Season your chicken with plenty of salt. If you have a large enough stock pot, get it hot, and using a small amount of oil, brown the chicken on all sides. This is optional, but I personally like the deeper flavor it gives to my soup. When you’re done browning, fill the entire pot with water and place on medium heat. This soup is a marathon, not a sprint, and the slower you cook it, the better it will taste.
Clean and prepare all of your veggies- but save all of the scraps. These are going in your stock pot. Chop your onions, peel your carrots, and dice the celery. Save the diced veggies off to the side and throw the trimmings in your pot- carrot peels, the celery butt, even the onion skins. Do the same with your herbs: chop your thyme and parsley and throw the stems in the pot as well. Chop a few cloves of garlic up nice and fine, and cut an entire head of garlic in half to throw into the pot. This is a no waste type of recipe.
Let your chicken and veggie trimmings simmer in the pot for at least an hour. While this is happening you can chop up whatever other veggies you feel like putting in your soup- for me, it was Tuscan kale.
Cook your starches. I used beans and pasta in this soup, and I cooked them both separately. This ensures that each is cooked properly, and also makes leftovers taste so much better- soggy noodle soup is not the business. I cooked both the beans and the pasta al dente.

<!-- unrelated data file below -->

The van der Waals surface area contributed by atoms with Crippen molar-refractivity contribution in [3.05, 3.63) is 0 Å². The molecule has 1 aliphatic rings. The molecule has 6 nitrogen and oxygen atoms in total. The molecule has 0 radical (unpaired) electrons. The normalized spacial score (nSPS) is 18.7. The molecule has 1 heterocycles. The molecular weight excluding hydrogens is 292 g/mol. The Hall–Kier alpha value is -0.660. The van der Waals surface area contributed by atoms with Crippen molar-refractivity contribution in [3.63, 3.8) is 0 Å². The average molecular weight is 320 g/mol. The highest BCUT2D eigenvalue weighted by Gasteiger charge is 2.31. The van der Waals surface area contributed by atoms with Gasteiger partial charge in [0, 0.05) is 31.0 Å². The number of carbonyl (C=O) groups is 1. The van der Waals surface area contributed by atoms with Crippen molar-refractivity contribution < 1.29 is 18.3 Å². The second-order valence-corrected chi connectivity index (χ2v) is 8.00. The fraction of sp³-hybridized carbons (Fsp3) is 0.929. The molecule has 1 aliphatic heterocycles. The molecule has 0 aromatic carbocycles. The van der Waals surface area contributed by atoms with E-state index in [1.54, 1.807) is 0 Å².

After about an hour, your chicken is fall off the bone tender. Take it out of the pot and let it cool until you can pull the meat off the bones. Discard the chicken skin and throw the bones back into the pot for about 30 more minutes of flavor development- if you have time. The longer you can let this stock go, the better your soup will be.
Strain your stock and clean your pot. Throw a tab of butter in and lightly sauté your veggies, thyme, garlic, and a good helping of salt. I like my veggies with a little bite, so this is my preferred method. Cook them as long as you prefer, and then add the chicken, stock, and your starches into the pot. I threw in the kale and parsley at the end, and once everything was nice and hot, you’re ready for dinner!
We ate our soup with a big loaf of crusty bread I picked up from the mercato the day before. Traditional Florentine bread is made without salt because in the Middle Ages, there was a heavy tax levied on salt, so bakers decided not to use it. A perfect example of the deep rooted, almost stubborn culture of Florence. I’m not sure why anyone would ever omit salt on purpose, seeing as it is readily available now, but who am I to judge another country’s traditions. Anyway, I smothered the bread in a few tablespoons of butter and a lot of crunchy sea salt. It helped a little.